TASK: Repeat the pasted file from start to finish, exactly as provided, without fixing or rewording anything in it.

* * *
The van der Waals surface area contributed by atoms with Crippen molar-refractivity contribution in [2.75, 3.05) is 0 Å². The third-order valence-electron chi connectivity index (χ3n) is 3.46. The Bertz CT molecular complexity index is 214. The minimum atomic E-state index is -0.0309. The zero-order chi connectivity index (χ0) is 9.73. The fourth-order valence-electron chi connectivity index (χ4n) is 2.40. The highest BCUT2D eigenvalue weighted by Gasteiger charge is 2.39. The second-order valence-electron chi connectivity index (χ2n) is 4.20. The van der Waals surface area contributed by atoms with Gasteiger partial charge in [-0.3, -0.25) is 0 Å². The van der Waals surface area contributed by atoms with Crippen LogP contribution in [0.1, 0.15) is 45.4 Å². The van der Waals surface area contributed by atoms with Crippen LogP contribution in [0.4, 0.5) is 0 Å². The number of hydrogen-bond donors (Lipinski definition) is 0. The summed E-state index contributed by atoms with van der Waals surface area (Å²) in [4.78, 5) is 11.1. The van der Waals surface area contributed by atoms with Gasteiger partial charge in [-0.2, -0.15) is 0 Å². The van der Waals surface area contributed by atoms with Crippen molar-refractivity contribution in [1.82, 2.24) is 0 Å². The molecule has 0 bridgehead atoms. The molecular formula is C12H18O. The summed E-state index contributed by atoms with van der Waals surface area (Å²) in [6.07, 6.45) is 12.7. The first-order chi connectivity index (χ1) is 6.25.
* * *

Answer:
The van der Waals surface area contributed by atoms with Crippen molar-refractivity contribution in [2.75, 3.05) is 0 Å². The third-order valence-electron chi connectivity index (χ3n) is 3.46. The Bertz CT molecular complexity index is 214. The minimum atomic E-state index is -0.0309. The zero-order chi connectivity index (χ0) is 9.73. The fourth-order valence-electron chi connectivity index (χ4n) is 2.40. The highest BCUT2D eigenvalue weighted by Gasteiger charge is 2.39. The second-order valence-electron chi connectivity index (χ2n) is 4.20. The van der Waals surface area contributed by atoms with Gasteiger partial charge in [-0.3, -0.25) is 0 Å². The van der Waals surface area contributed by atoms with Crippen LogP contribution in [0.1, 0.15) is 45.4 Å². The van der Waals surface area contributed by atoms with Crippen LogP contribution in [0.4, 0.5) is 0 Å². The number of hydrogen-bond donors (Lipinski definition) is 0. The summed E-state index contributed by atoms with van der Waals surface area (Å²) in [4.78, 5) is 11.1. The van der Waals surface area contributed by atoms with Gasteiger partial charge in [-0.2, -0.15) is 0 Å². The van der Waals surface area contributed by atoms with Crippen molar-refractivity contribution in [1.82, 2.24) is 0 Å². The molecule has 0 bridgehead atoms. The molecular formula is C12H18O. The summed E-state index contributed by atoms with van der Waals surface area (Å²) in [6.07, 6.45) is 12.7. The first-order chi connectivity index (χ1) is 6.25.